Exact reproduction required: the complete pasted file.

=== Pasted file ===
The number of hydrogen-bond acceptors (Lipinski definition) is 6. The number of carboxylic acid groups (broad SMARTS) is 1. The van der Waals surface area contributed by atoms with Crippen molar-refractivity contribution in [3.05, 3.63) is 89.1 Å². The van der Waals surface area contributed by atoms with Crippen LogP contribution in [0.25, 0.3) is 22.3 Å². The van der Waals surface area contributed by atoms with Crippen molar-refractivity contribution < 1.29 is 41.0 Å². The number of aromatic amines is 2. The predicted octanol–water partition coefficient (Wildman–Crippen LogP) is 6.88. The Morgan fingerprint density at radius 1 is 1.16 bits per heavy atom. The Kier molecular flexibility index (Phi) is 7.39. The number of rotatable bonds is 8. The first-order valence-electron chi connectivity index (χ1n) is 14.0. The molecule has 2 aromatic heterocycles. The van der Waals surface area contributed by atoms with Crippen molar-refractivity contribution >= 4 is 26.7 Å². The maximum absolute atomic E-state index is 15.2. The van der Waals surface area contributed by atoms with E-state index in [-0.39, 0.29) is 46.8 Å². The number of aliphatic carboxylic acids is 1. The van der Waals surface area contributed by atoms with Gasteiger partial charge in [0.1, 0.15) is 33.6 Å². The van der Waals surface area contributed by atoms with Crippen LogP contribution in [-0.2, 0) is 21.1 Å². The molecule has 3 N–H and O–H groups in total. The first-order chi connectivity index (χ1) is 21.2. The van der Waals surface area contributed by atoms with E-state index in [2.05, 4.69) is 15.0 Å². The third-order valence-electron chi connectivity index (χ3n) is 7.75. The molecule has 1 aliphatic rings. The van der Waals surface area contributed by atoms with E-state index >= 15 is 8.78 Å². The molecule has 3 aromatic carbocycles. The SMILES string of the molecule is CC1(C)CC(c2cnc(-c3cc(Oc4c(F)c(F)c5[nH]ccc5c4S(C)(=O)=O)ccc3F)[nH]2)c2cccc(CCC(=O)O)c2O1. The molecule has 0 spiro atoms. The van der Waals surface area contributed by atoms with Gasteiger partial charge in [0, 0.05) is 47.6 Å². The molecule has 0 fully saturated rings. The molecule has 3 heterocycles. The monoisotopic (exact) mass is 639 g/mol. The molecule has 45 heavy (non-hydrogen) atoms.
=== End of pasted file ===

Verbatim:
The number of hydrogen-bond acceptors (Lipinski definition) is 6. The number of carboxylic acid groups (broad SMARTS) is 1. The van der Waals surface area contributed by atoms with Crippen molar-refractivity contribution in [3.05, 3.63) is 89.1 Å². The van der Waals surface area contributed by atoms with Crippen LogP contribution in [0.25, 0.3) is 22.3 Å². The van der Waals surface area contributed by atoms with Crippen molar-refractivity contribution < 1.29 is 41.0 Å². The number of aromatic amines is 2. The predicted octanol–water partition coefficient (Wildman–Crippen LogP) is 6.88. The Morgan fingerprint density at radius 1 is 1.16 bits per heavy atom. The Kier molecular flexibility index (Phi) is 7.39. The number of rotatable bonds is 8. The first-order valence-electron chi connectivity index (χ1n) is 14.0. The molecule has 2 aromatic heterocycles. The van der Waals surface area contributed by atoms with Crippen molar-refractivity contribution >= 4 is 26.7 Å². The maximum absolute atomic E-state index is 15.2. The van der Waals surface area contributed by atoms with E-state index in [-0.39, 0.29) is 46.8 Å². The number of aliphatic carboxylic acids is 1. The van der Waals surface area contributed by atoms with Gasteiger partial charge in [0.1, 0.15) is 33.6 Å². The van der Waals surface area contributed by atoms with Crippen LogP contribution in [-0.2, 0) is 21.1 Å². The molecule has 3 N–H and O–H groups in total. The first-order chi connectivity index (χ1) is 21.2. The van der Waals surface area contributed by atoms with E-state index in [2.05, 4.69) is 15.0 Å². The third-order valence-electron chi connectivity index (χ3n) is 7.75. The molecule has 1 aliphatic rings. The van der Waals surface area contributed by atoms with E-state index >= 15 is 8.78 Å². The molecule has 3 aromatic carbocycles. The SMILES string of the molecule is CC1(C)CC(c2cnc(-c3cc(Oc4c(F)c(F)c5[nH]ccc5c4S(C)(=O)=O)ccc3F)[nH]2)c2cccc(CCC(=O)O)c2O1. The molecule has 0 spiro atoms. The van der Waals surface area contributed by atoms with Gasteiger partial charge in [0, 0.05) is 47.6 Å². The molecule has 0 fully saturated rings. The molecule has 3 heterocycles. The monoisotopic (exact) mass is 639 g/mol. The molecule has 45 heavy (non-hydrogen) atoms.